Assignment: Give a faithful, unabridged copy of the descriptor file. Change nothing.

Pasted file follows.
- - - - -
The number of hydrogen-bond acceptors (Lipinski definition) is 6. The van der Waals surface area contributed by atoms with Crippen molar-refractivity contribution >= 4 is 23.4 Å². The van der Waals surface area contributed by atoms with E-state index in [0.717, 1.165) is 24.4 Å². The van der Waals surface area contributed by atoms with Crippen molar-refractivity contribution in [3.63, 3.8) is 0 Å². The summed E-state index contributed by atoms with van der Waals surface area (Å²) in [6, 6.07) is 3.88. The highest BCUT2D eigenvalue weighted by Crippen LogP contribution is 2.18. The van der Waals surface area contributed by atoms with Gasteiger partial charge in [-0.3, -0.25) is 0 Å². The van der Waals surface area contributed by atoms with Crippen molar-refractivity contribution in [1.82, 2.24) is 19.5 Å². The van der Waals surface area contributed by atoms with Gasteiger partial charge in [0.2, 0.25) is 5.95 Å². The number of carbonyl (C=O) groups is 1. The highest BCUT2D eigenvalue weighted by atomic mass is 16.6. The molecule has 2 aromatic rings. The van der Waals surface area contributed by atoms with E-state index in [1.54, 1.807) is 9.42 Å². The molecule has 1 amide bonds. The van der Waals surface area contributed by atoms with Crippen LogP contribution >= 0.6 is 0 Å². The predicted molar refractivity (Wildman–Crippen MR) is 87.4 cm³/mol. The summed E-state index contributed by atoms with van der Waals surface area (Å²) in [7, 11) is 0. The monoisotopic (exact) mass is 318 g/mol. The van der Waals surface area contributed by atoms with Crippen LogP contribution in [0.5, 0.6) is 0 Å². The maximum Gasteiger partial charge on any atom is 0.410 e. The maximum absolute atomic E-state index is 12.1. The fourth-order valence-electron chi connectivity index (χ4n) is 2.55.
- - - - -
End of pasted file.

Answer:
The number of hydrogen-bond acceptors (Lipinski definition) is 6. The van der Waals surface area contributed by atoms with Crippen molar-refractivity contribution >= 4 is 23.4 Å². The van der Waals surface area contributed by atoms with E-state index in [0.717, 1.165) is 24.4 Å². The van der Waals surface area contributed by atoms with Crippen molar-refractivity contribution in [3.63, 3.8) is 0 Å². The summed E-state index contributed by atoms with van der Waals surface area (Å²) in [6, 6.07) is 3.88. The highest BCUT2D eigenvalue weighted by Crippen LogP contribution is 2.18. The van der Waals surface area contributed by atoms with Gasteiger partial charge in [-0.3, -0.25) is 0 Å². The van der Waals surface area contributed by atoms with Crippen molar-refractivity contribution in [1.82, 2.24) is 19.5 Å². The van der Waals surface area contributed by atoms with Gasteiger partial charge in [0.2, 0.25) is 5.95 Å². The number of carbonyl (C=O) groups is 1. The highest BCUT2D eigenvalue weighted by atomic mass is 16.6. The molecule has 2 aromatic rings. The van der Waals surface area contributed by atoms with E-state index in [1.54, 1.807) is 9.42 Å². The molecule has 1 amide bonds. The van der Waals surface area contributed by atoms with Crippen LogP contribution >= 0.6 is 0 Å². The predicted molar refractivity (Wildman–Crippen MR) is 87.4 cm³/mol. The summed E-state index contributed by atoms with van der Waals surface area (Å²) in [7, 11) is 0. The monoisotopic (exact) mass is 318 g/mol. The van der Waals surface area contributed by atoms with Crippen LogP contribution in [0.5, 0.6) is 0 Å². The maximum Gasteiger partial charge on any atom is 0.410 e. The maximum absolute atomic E-state index is 12.1. The fourth-order valence-electron chi connectivity index (χ4n) is 2.55.